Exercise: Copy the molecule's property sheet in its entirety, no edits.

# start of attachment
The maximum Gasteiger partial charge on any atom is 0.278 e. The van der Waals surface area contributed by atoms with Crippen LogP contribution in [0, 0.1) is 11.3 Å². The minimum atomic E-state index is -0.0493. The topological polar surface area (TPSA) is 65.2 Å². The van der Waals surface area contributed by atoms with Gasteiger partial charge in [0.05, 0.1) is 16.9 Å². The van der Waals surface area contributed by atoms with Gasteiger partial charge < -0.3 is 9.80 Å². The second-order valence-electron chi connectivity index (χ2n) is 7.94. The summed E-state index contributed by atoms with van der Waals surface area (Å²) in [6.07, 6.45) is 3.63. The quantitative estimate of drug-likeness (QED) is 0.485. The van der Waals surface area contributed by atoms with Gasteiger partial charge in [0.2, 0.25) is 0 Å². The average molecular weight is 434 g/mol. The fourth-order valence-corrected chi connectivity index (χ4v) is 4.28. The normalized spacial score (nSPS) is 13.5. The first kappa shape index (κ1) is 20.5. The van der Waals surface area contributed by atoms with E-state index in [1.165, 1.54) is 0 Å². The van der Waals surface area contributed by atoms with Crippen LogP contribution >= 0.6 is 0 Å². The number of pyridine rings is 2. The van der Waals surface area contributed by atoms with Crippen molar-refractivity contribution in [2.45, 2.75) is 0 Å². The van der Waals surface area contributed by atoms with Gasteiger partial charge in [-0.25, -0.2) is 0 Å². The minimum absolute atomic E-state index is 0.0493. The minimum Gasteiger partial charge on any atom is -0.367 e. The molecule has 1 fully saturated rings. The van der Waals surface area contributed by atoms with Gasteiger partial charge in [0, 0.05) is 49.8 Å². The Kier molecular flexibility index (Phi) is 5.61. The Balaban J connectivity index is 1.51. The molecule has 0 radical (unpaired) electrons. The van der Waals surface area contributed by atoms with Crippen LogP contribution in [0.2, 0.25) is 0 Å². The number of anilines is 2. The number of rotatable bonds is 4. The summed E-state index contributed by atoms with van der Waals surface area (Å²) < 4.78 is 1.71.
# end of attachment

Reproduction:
The maximum Gasteiger partial charge on any atom is 0.278 e. The van der Waals surface area contributed by atoms with Crippen LogP contribution in [0, 0.1) is 11.3 Å². The minimum atomic E-state index is -0.0493. The topological polar surface area (TPSA) is 65.2 Å². The van der Waals surface area contributed by atoms with Gasteiger partial charge in [0.05, 0.1) is 16.9 Å². The van der Waals surface area contributed by atoms with Gasteiger partial charge < -0.3 is 9.80 Å². The second-order valence-electron chi connectivity index (χ2n) is 7.94. The summed E-state index contributed by atoms with van der Waals surface area (Å²) in [6.07, 6.45) is 3.63. The quantitative estimate of drug-likeness (QED) is 0.485. The van der Waals surface area contributed by atoms with Gasteiger partial charge in [0.2, 0.25) is 0 Å². The average molecular weight is 434 g/mol. The fourth-order valence-corrected chi connectivity index (χ4v) is 4.28. The normalized spacial score (nSPS) is 13.5. The first kappa shape index (κ1) is 20.5. The van der Waals surface area contributed by atoms with E-state index in [1.165, 1.54) is 0 Å². The van der Waals surface area contributed by atoms with Crippen LogP contribution >= 0.6 is 0 Å². The number of pyridine rings is 2. The van der Waals surface area contributed by atoms with Crippen molar-refractivity contribution in [2.45, 2.75) is 0 Å². The van der Waals surface area contributed by atoms with Gasteiger partial charge in [-0.25, -0.2) is 0 Å². The minimum absolute atomic E-state index is 0.0493. The minimum Gasteiger partial charge on any atom is -0.367 e. The molecule has 1 fully saturated rings. The van der Waals surface area contributed by atoms with Gasteiger partial charge in [0, 0.05) is 49.8 Å². The Kier molecular flexibility index (Phi) is 5.61. The Balaban J connectivity index is 1.51. The molecule has 0 radical (unpaired) electrons. The van der Waals surface area contributed by atoms with Crippen LogP contribution in [0.2, 0.25) is 0 Å². The number of anilines is 2. The number of rotatable bonds is 4. The summed E-state index contributed by atoms with van der Waals surface area (Å²) < 4.78 is 1.71.